Glossa publishes about 130 articles/year, so the work is rather demanding on a team of volunteer editors. A flawless and flexible submission system is a necessity. Janeway delivers.
First of all, it is flawlessly interoperable. Until July 2021, Glossa was published by Ubiquity press, who were using a customized version of OJS as a submission system. In July 2021, all essential Glossa data (articles, reviews, dates, reviewer list etc) were transferred to Janeway. The operation was carried out without a hitch. The Janeway team set up the platform for Glossa, and after a few nips and tucks it was ready for readers and authors. Editors have access to their journal platform and can directly edit policies and guidelines that are made available to readers and authors….”
“Robert-Jan Smits and Rachael Pells’s book Plan S for Shock: Science. Shock. Solution. Speed. (Ubiquity Press, 2022) tells the story of open access publishing – why it matters now, and for the future. In a world where information has never been so accessible, and answers are available at the touch of a fingertip, we are hungrier for the facts than ever before – something the Covid-19 crisis has brought to light. And yet, paywalls put in place by multi-billion dollar publishing houses are still preventing millions from accessing quality, scientific knowledge – and public trust in science is under threat. On 4 September 2018, a bold new initiative known as ‘Plan S’ was unveiled, kickstarting a world-wide shift in attitudes towards open access research. For the first time, funding agencies across continents joined forces to impose new rules on the publication of research, with the aim of one day making all research free and available to all. What followed was a debate of global proportions, as stakeholders asked: Who has the right to access publicly-funded research? Will it ever be possible to enforce change on a multi-billion dollar market dominated by five major players? Here, the scheme’s founder, Robert-Jan Smits, makes a compelling case for Open Access, and reveals for the first time how he set about turning his controversial plan into reality – as well as some of the challenges faced along the way. In telling his story, Smits argues that the Covid-19 crisis has exposed the traditional academic publishing system as unsustainable.”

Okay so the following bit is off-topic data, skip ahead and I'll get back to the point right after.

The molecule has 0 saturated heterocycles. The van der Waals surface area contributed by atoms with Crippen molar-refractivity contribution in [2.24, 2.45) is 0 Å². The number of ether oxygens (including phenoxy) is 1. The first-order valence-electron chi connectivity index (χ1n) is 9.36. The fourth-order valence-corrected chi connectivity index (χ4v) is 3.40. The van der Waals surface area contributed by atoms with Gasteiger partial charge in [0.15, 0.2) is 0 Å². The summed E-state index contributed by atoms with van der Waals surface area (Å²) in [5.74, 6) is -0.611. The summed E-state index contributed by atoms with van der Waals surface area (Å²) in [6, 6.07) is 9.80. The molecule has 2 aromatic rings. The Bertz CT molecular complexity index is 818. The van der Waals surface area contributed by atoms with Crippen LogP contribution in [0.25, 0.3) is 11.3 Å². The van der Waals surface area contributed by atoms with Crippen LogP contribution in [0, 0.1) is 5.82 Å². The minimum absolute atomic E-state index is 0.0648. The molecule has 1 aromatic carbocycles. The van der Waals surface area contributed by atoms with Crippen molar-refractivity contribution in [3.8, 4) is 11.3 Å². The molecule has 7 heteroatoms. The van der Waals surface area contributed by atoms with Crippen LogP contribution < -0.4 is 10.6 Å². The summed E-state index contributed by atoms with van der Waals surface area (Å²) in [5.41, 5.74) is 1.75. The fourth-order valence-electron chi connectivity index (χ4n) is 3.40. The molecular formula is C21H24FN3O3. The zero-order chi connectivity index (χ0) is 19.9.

There’s lots to unpack in the Brembsian alternative proposed here. One cornerstone is the adoption of open standards that—as best I understand it—would enable university repositories and nonprofit, community-led platforms like Open Library of Humanities (OLH) to form a kind of global, interoperable library. A second cornerstone is a regulated market for services. In an open procurement process, publishers and other firms—nonprofit or otherwise—would submit bids for peer review services, for example, or for copy editing or even writing software. The idea is that a regulated marketplace will, through competition enabled by open standards, discipline the overall system’s cost.
It’s a fascinating proposal, one that—as the paper notes—could be implemented with existing technologies. The problem is the lever of change. The incumbent publishers’ entrenched position, Brembs et al explain, renders a first move by libraries or scholars impractical. That leaves funders, whose updated rules and review criteria could, the paper argues, tip the incentive structure in the direction of an open, journal-free alternative.
“Aficionados will probably spot misstatements about the size of journal profits and taxpayer-funded research, along with a foreword that equates open access with author fees, a mistake the book itself avoids.
Perhaps the acid test for Plan S for Shock is whether it can reach a broad audience of scientists, rather than the already engaged experts. The book sometimes suffers from thickets of jargon that confuse many discussions of academic publishing — but its lively quotes could pull readers through.